Rather, there is little to suggest that forced or coercive practices are being distinguished from male same-sex practices as a whole.
The Department of Correctional Services has no clear policy here. While our constitutional freedoms concerning sexual choice should prevail in prison, officials and prisoners are confused about what is and what isn’t allowed. Clauses on “indecent behaviours” in correctional legislation are nowhere defined and are differently interpreted.
The Jali commission heard reports of prison authorities punishing inmates for having sex, apparently because it contravenes prison rules. Although neither rape nor mutually agreed sex appears to get much official attention, different official understandings of policy feeds the tendency to conflate two very different things—namely, sex and violation.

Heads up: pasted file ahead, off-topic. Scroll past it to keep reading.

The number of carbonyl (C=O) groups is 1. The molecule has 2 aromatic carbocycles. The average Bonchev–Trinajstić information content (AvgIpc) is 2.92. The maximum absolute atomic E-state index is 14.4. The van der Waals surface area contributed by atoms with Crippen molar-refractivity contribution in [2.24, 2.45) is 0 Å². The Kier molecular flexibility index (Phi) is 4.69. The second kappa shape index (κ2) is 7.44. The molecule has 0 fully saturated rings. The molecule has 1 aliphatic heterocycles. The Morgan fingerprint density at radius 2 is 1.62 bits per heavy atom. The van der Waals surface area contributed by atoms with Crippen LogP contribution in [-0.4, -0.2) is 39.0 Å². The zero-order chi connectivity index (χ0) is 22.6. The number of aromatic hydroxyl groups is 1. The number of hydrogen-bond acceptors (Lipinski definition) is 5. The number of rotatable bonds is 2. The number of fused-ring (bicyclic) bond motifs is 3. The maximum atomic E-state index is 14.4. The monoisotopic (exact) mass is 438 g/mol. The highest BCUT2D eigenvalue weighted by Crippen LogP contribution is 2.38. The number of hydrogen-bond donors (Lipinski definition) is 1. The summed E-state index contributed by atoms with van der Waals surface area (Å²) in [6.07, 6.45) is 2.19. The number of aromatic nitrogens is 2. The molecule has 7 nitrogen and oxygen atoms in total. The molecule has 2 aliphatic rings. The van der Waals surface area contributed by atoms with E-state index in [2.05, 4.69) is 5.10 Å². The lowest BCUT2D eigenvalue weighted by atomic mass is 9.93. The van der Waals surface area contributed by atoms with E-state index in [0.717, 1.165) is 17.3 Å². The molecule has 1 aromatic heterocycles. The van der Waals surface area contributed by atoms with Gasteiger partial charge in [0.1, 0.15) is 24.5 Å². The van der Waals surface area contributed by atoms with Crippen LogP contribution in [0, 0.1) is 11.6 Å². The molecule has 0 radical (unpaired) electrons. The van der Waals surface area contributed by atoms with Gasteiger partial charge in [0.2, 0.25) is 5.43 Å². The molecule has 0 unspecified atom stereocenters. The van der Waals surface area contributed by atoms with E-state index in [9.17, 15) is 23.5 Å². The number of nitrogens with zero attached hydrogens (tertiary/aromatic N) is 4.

Such muddlings are not restricted to prisons. They have been apparent on the rare occasions when the rape of men in prison has entered the public domain. Responses to the notorious Yizo Yizo episode in which Chester gets raped in prison are a case in point.
In the hullabaloo that ensued, what was actually one man raping another was evidently equated with “homosexuality”.
Along the way these muddlings also generate homophobia, and deny or stigmatise same sex desire. Watching the Special Assignment on prison life a few weeks ago (called Art of Survival), I was struck by inmates’ objections to the very same Yizo Yizo episode.
“This thing started at the ... mines,” said one. “I look at this good-looking guy, then I do as in the olden days ... It’s thigh sex, not penetration.”
“Nobody forces you ... It’s two consenting guys,” added another.
Seeking recognition that male on male desire is legitimate, these prisoners target Yizo Yizo because it represents a rare intervention in the silence about the multifaceted stories of sex behind bars.